Is there an advantage to accepting the tender offer vs waiting for the default?

  • Reply to

    Cost Basis

    by janek805 Jul 19, 2015 5:26 PM
    rudfox rudfox Jul 25, 2015 9:59 AM Flag

    Now on Ebayinc inv site, 39.2706% of tax basis goes with EBAY and 60.7294% to PYPL.

  • 39.2706% of and 60.7294% between the two shareshttp://finance.yahoo.com/mb/forumview/?&v=m&bn=e1394825-b7c9-4453-9e19-b5707f0f9350#

  • Reply to

    Cost Basis

    by metropolitannb Jul 21, 2015 10:55 AM
    rudfox rudfox Jul 25, 2015 9:50 AM Flag

    I am pleased to see that there is a "Jul 24, 2015 Form 8937 - Stock Cost Basis Allocation" form on the Ebayinc investor's website.

    Bottom line is that their "example" allocates 60.7294% of the basis to PYPL. It is usually best to follow their example for the small shareholder. They used the NYSE opens on July 20.

  • Reply to

    call options will reflect the split?

    by lucky_lenny_1964 Jul 22, 2015 11:04 PM
    rudfox rudfox Jul 25, 2015 9:11 AM Flag

    I would expect existing contracts to continue until expiration, but instead of just being for 100 EBAY, they would be for a basket of 100 EBAY plus 100 PYPL.

  • Reply to

    Cost Basis

    by janek805 Jul 19, 2015 5:26 PM
    rudfox rudfox Jul 24, 2015 11:39 PM Flag

    They knew how they would allocate the basis in their example within a couple of days of the stocks trading independently for real. Eventually they will post a document with an "example" of allocating basis, and most people will follow that method. That is because the brokers will use that method eventually if you ever sell.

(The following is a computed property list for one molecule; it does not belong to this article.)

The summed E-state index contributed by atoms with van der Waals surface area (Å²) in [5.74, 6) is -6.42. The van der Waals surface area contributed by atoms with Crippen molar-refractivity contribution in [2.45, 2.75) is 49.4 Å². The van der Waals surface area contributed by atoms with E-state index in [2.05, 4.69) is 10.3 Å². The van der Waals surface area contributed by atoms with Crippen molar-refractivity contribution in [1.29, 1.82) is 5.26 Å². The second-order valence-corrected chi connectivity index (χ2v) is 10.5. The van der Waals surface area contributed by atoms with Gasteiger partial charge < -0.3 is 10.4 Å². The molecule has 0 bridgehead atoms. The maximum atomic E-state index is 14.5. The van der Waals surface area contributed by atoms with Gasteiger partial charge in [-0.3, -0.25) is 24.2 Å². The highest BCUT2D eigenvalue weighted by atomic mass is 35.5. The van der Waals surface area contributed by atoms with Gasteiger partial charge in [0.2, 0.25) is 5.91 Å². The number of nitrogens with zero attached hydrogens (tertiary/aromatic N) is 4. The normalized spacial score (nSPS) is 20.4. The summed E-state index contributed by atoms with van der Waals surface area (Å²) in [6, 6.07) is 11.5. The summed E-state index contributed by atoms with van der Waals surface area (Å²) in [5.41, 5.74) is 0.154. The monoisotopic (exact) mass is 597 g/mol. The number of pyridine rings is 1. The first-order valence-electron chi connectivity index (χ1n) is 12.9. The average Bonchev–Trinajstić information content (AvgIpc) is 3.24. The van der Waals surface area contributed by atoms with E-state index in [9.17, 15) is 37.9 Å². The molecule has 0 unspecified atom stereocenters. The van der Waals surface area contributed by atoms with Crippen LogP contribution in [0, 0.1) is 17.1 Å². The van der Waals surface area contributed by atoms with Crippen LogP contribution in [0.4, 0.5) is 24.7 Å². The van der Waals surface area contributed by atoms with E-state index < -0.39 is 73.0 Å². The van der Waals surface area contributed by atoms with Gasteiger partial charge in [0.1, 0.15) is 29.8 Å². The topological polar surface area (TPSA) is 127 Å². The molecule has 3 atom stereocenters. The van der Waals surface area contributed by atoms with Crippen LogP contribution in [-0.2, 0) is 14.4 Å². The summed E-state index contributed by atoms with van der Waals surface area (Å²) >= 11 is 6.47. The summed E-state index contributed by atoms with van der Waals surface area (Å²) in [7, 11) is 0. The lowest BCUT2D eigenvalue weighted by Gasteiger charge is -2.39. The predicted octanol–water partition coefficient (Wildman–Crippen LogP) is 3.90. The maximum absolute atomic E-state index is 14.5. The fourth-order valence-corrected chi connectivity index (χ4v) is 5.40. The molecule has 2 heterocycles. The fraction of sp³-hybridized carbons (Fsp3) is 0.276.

It is a measure of how important the smaller shareholders are to the two companies in how long they take to get around to that.

    Some will wonder why people care if they are not going to sell right away. Many people use personal financial software, such as Quicken, that needs this info to enter the spin-off transactions properly.

  • Dupont has posted an "example" basis calculation in the investor relations site. This is very probably going to match what your broker uses to track basis and to report to the IRS if you sell. Surprisingly, the "example" uses the average of the high-low on the *second* day of trading. Bottom line:94.915% to DuPont shares and 5.085% Chemours.